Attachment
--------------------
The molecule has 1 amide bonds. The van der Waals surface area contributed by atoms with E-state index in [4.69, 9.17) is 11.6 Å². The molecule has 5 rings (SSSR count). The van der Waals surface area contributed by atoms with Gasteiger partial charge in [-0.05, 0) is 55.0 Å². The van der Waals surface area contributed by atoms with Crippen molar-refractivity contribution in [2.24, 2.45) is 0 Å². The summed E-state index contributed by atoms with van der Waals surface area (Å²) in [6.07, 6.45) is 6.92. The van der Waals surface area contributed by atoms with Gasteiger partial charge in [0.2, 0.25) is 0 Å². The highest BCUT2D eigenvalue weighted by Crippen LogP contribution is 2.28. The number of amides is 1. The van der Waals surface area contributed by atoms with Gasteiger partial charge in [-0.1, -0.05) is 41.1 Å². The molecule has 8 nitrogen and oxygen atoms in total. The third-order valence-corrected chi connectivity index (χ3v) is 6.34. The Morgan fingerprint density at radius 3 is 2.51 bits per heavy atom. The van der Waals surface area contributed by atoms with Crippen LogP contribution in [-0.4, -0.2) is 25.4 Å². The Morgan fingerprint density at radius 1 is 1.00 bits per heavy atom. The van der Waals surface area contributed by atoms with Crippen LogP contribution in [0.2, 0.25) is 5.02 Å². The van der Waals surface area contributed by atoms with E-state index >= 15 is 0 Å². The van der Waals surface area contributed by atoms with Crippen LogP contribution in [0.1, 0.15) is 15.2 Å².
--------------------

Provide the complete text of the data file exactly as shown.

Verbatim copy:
The molecule has 1 amide bonds. The van der Waals surface area contributed by atoms with E-state index in [4.69, 9.17) is 11.6 Å². The molecule has 5 rings (SSSR count). The van der Waals surface area contributed by atoms with Gasteiger partial charge in [-0.05, 0) is 55.0 Å². The van der Waals surface area contributed by atoms with Crippen molar-refractivity contribution in [2.24, 2.45) is 0 Å². The summed E-state index contributed by atoms with van der Waals surface area (Å²) in [6.07, 6.45) is 6.92. The van der Waals surface area contributed by atoms with Gasteiger partial charge in [0.2, 0.25) is 0 Å². The highest BCUT2D eigenvalue weighted by Crippen LogP contribution is 2.28. The number of amides is 1. The van der Waals surface area contributed by atoms with Gasteiger partial charge in [-0.1, -0.05) is 41.1 Å². The molecule has 8 nitrogen and oxygen atoms in total. The third-order valence-corrected chi connectivity index (χ3v) is 6.34. The Morgan fingerprint density at radius 3 is 2.51 bits per heavy atom. The van der Waals surface area contributed by atoms with Crippen LogP contribution in [-0.4, -0.2) is 25.4 Å². The Morgan fingerprint density at radius 1 is 1.00 bits per heavy atom. The van der Waals surface area contributed by atoms with Crippen LogP contribution in [0.2, 0.25) is 5.02 Å². The van der Waals surface area contributed by atoms with E-state index >= 15 is 0 Å². The van der Waals surface area contributed by atoms with Crippen LogP contribution in [0.1, 0.15) is 15.2 Å².